After 3 months of work towards AerospaceResearch, the time has come to write my last devblog related to this year’s edition of GSoC. This might be a long one, so please bear with me for the next few minutes. At the end of the post, there’s a section with all my work throughout the project.
Assigning data to UI elements
Since the last post, the AssignData Window has suffered considerable changes. I had to re-design it from scratch due to some limitations related to JavaFX’s TreeView implementation. Moving items from one tree to another causes them to behave incorrectly. I had to stick to another solution that may not look as smooth and intuitive but performs way better and actually works.
This is my second post since the start of GSoC18. I would recommend you check my first post for a bit of context before reading this.
Current state of the project
I spent the past two weeks designing a new Window for assigning variables defined in a protocol file anytime during runtime of the application. This feature is one of the main goals/tasks of my project during these 3 months as a GSoC student, so I don’t want to rush a definitive solution.
For a little insight, a protocol file is a XML file that tells the Ground Station how incoming data should be handled. It contains multiple sensors, each one with different variables and datatypes. Before, the selected protocol was hardcoded which means that the user would have to compile and re-run the application for the changes to take effect. This was fixed in my first implementation of the Layout Creator Window in the first two weeks. Now, there’s the need of assigning data from the protocol to the created charts and states. My first solution for this problem was an ‚Assign Data‘ Button inside each chart/state in the LayoutCreator window.
After some time, i figured this would not be the optimal solution for many reasons:
The user may not want to assign variable information to UI components right away.
If there is a big number of charts and states, assigning variables to each one becomes time-expensive and tedious.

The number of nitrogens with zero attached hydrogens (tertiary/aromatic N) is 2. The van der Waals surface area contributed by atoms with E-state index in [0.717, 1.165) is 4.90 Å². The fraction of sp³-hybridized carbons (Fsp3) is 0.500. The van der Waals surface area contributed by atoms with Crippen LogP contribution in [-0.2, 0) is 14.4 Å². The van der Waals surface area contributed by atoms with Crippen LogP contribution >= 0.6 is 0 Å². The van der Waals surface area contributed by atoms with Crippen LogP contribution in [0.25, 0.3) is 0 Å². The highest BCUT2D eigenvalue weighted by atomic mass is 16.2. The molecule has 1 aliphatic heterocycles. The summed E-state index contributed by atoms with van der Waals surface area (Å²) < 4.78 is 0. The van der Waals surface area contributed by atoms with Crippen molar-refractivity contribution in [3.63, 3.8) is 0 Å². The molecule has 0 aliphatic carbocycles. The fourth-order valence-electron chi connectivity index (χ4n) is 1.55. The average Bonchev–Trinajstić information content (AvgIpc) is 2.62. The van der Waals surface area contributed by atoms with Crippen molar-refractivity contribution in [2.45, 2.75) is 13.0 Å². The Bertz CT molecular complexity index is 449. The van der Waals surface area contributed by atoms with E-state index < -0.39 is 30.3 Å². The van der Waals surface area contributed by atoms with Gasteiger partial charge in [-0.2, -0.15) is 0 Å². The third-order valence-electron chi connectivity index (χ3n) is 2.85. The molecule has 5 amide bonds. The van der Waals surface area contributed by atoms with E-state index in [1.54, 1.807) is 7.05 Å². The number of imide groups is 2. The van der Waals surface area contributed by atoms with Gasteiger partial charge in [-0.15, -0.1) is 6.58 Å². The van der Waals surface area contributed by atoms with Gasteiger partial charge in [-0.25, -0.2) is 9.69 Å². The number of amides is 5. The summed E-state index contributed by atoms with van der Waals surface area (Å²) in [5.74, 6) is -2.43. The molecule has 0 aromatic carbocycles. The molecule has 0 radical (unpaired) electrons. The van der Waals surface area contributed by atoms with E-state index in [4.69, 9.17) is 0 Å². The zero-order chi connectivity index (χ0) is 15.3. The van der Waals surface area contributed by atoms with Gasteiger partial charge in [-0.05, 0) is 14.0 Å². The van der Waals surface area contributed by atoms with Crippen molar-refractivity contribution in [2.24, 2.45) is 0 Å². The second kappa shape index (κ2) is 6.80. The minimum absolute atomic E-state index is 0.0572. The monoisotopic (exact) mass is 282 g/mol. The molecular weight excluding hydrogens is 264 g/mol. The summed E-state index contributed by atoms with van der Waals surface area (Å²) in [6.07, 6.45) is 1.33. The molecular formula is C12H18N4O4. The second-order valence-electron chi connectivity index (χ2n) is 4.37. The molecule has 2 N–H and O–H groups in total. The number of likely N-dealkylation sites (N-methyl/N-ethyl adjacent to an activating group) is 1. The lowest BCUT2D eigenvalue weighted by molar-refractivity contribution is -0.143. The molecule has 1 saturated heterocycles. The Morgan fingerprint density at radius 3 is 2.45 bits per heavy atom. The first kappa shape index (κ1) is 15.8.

There’s no way of knowing which variables and sensors are assigned to each chart. The user would have to open each component’s window and check.
No support for dragging and dropping variables (another project requirement)
All of these above go against what was proposed right at the beginning: a quick and simple implementation of a ground station that lets the user focus on what’s important, rather than the User Interface.
So, I came across another design and solution for this. Instead of assigning variables to a chart/state one at a time, all desired charts and segments are shown inside a TreeView.
By selecting a variable from the left TreeView (source) and a state/chart from the right TreeView(destination), the user can easily assign data to UI components. For now, a button click is needed to shift variables from one tree to another, but I plan on implementing a drag-and-drop‘ feature in the future.
Protocol data persistence
Last dev blog I talked about how GUI preferences are being stored in a JSON file. To avoid having to handle protocol data each time the user loads an existing configuration file, I had to store some more information in the JSON file (protocol name, variables and sensors). For now, only the corresponding names are stored.
There are still some bugs with the new iteration of the AssignDataWindow. It seems simple shifting variables from one tree to another, but since each item is treated as a String, there’s quite a lot of logic behind it to make sure the right components and variables are being correctly assigned. Besides, I still haven’t started working on actually assigning protocol data to charts and states (i need to make the layout creation process as solid as possible before that).
First month and evaluations
After 4 weeks of work, I finish my first coding period. I believe I achieved what I planned in my proposal for this time. I’ve been having a great time at this organization and I believe every other student feels the same. Our mentors are great and really want us to succeed more than anything. See you in two weeks!
Hello everyone. I’m Pedro Portela, a Software Engineering undergraduate student at ISEP, Portugal. This year I applied for the first time to the Google Summer of Code Program and even though only 2 weeks have passed, I must say that I have been having a great time. In this blog post, I’m going to talk a little about how the past days have been and how I handled my work and schedule. My end goal for these dev diaries is for future gsoc students to read and get an understanding of how working for this program and AerospaceResearch looks like.